eCommerce customers expect quick, accurate delivery. A bad fulfillment experience may lose you a customer and tarnish your reputation. Fulfillment, or the entire process from receiving an order to delivering it to your customer, is absolutely critical. Despite its importance, fulfillment is often overlooked. In order to satisfy customers and keep up with the competition, your fulfillment strategy must be sound. There are three main ways to handle fulfillment, so how do you know which is best for your eCommerce business? Read on to find out.
The first option for fulfillment is to do it yourself. Many startups and small businesses start with this strategy. In-house fulfillment means that your company handles every single aspect of fulfillment. You take the orders, pick, pack, and deliver the products without any third-party intervention.
When you fulfill inhouse, you have more control over the process. You have direct contact with the inventory and can more clearly see any problems with orders or where challenges arise from.
This process is also very cost-effective since your own workforce handles all of the tasks. The only additional cost is the shipping service you pay for.
However, in-house fulfillment is very time consuming and will demand a lot of time and energy from your employees. You must also physically hold all of the inventory which requires either renting a warehouse or cluttering up your home/garage. As your business grows and the orde volume increases, your workforce will have to spend more time on fulfillment instead of other business tasks.
Who’s it best for?
In-house fulfillment is a viable option for small eCommerce businesses that sell out of their homes or with a team that can handle fulfillment based on their typical number of orders. In-house fulfillment is cost-effective and has a low overhead, so it is often the best option for startups and very small eCommerce businesses. Once you grow a sizeable amount, it is time to consider one of the other two options.
You can also partner with a drop shipper. This involves sourcing your products through a supplier and essentially advertising with your eCommerce channels. Your business still handles marketing, customer service, and social media, but the dropship partner is in charge of fulfillment. When a customer places an order, the drop shipper receives it, picks, packs, and delivers.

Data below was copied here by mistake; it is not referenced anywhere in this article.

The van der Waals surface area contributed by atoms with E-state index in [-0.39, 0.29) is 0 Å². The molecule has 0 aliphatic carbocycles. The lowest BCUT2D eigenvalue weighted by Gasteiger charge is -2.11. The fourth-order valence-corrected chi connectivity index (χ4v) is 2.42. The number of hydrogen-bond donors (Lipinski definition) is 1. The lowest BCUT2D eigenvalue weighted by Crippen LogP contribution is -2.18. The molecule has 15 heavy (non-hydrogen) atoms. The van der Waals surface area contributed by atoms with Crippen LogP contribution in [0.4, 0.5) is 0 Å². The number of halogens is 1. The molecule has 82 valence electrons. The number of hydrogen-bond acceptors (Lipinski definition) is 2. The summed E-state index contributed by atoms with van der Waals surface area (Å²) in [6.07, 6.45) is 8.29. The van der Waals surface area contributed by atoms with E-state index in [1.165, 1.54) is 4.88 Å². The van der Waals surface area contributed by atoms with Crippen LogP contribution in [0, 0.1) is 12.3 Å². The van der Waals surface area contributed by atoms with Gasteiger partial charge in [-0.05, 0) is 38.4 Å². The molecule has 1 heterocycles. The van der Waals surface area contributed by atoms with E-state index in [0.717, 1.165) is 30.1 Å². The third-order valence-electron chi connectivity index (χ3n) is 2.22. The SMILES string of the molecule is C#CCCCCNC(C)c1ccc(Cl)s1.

Dropshipping is ideal for helping your business grow. It is very simple and easy to add drop shippers products to your online store. Since you aren’t producing the products, you can shop around for the best supplier. Additionally, you do not have money bound in inventory, warehousing, or other fulfillment overhead costs.
However, you have minimal control over fulfillment when you partner with a drop shipper. Customers may blame or bad-mouth your business if there is an issue with the product, even though the drop-shipper is responsible for the product quality. You can not control the stock, and will often have to wait a long time for restocks. Since you are really selling their products, you will not have any of your branding on the packaging making it difficult to increase brand awareness and loyalty.
Who’s it best for?
Dropshipping is a great way for newer eCommerce businesses to sell a variety of items. If you are launching a new business or a merchant wanting to diversify your product lines, dropshipping could be a great fulfillment option. Since you are selling products from a supplier, dropshipping tends to work best for niche businesses with less competition.
Another option for fulfillment is outsourcing. You can use third-party fulfillment (3PL) to fulfill orders. When you outsource fulfillment, you typically make or buy your products, store them in a warehouse, and hire a 3PL to pick, pack, and ship them. You may also have the option to store your products in the 3PL warehouse, with programs like Amazon FBA.
Outsourcing fulfillment gives your team more time to handle essential business tasks like marketing, product development, and customer service. 3PL is flexible, allowing you to outsource the parts you would like. You can outsource just shipping, or picking and packing as well.
This method is often the most expensive. You also do not have control over how your products are packaged and shipped which can affect quality control. Additionally, you must communicate back and forth with your 3PL partner and trust their work.
Who’s is best for?
Typically, businesses that are more focused on the acquisition will leave inventory and shipping to a 3PL partner. If you sell a unique product and do not have the time to self-fulfill, partnering with a 3PL is ideal.
In order to choose the fulfillment strategy that is best for your business, you must analyze the pros and cons of each of the three main methods. Think about the qualities of your business (your products, your budget, your workforce) to determine the best option for you. Remember, your fulfillment strategy can certainly change as your business does.
Regardless of how you choose to fulfill orders, Listing Mirror is here to simplify the process. We can connect to your existing fulfillment process including your own warehouse, Amazon FBA or a third-party logistics provider or order fulfillment. Sync all of your channels for easy, accurate inventory syncing. Use Inventory Mirror for unparalleled warehouse management and inventory tracking. Choose the fulfillment method that is best for your business and get started with Listing Mirror for listing management, order fulfillment, inventory syncing, and warehouse management. Contact us to learn more, start your free demo, or register today!
Erin is the Co-Founder of Listing Mirror.